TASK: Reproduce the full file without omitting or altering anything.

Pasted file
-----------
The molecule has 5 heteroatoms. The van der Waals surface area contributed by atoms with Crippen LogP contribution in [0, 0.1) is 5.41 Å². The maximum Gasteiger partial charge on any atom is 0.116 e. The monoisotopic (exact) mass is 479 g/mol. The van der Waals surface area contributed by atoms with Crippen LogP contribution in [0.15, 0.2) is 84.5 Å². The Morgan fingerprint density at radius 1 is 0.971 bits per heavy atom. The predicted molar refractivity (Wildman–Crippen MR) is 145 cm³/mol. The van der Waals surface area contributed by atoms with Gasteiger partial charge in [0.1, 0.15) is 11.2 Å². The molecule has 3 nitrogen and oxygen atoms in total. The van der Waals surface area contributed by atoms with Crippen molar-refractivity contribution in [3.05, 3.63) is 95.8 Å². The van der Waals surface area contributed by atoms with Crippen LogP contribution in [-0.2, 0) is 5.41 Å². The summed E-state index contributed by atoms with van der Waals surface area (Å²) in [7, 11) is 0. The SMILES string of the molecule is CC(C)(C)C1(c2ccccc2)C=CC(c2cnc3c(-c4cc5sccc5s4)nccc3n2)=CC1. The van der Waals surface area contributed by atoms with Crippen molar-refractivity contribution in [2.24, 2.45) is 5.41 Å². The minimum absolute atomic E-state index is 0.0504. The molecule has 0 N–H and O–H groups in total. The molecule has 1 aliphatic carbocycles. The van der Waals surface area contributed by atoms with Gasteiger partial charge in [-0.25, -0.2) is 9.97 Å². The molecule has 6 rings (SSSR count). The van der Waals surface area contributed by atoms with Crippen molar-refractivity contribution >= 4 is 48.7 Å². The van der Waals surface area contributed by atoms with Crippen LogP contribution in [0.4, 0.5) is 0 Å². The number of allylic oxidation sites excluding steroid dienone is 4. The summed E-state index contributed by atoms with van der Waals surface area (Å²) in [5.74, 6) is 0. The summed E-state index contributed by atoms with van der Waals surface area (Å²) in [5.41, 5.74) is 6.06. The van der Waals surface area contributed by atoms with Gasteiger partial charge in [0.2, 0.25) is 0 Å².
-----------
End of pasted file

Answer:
The molecule has 5 heteroatoms. The van der Waals surface area contributed by atoms with Crippen LogP contribution in [0, 0.1) is 5.41 Å². The maximum Gasteiger partial charge on any atom is 0.116 e. The monoisotopic (exact) mass is 479 g/mol. The van der Waals surface area contributed by atoms with Crippen LogP contribution in [0.15, 0.2) is 84.5 Å². The Morgan fingerprint density at radius 1 is 0.971 bits per heavy atom. The predicted molar refractivity (Wildman–Crippen MR) is 145 cm³/mol. The van der Waals surface area contributed by atoms with Gasteiger partial charge in [0.1, 0.15) is 11.2 Å². The molecule has 3 nitrogen and oxygen atoms in total. The van der Waals surface area contributed by atoms with Crippen molar-refractivity contribution in [3.05, 3.63) is 95.8 Å². The van der Waals surface area contributed by atoms with Crippen LogP contribution in [-0.2, 0) is 5.41 Å². The summed E-state index contributed by atoms with van der Waals surface area (Å²) in [7, 11) is 0. The SMILES string of the molecule is CC(C)(C)C1(c2ccccc2)C=CC(c2cnc3c(-c4cc5sccc5s4)nccc3n2)=CC1. The van der Waals surface area contributed by atoms with Crippen molar-refractivity contribution in [2.24, 2.45) is 5.41 Å². The minimum absolute atomic E-state index is 0.0504. The molecule has 0 N–H and O–H groups in total. The molecule has 1 aliphatic carbocycles. The van der Waals surface area contributed by atoms with Gasteiger partial charge in [-0.25, -0.2) is 9.97 Å². The molecule has 6 rings (SSSR count). The van der Waals surface area contributed by atoms with Crippen molar-refractivity contribution >= 4 is 48.7 Å². The van der Waals surface area contributed by atoms with Crippen LogP contribution in [0.4, 0.5) is 0 Å². The number of allylic oxidation sites excluding steroid dienone is 4. The summed E-state index contributed by atoms with van der Waals surface area (Å²) in [5.74, 6) is 0. The summed E-state index contributed by atoms with van der Waals surface area (Å²) in [5.41, 5.74) is 6.06. The van der Waals surface area contributed by atoms with Gasteiger partial charge in [0.2, 0.25) is 0 Å².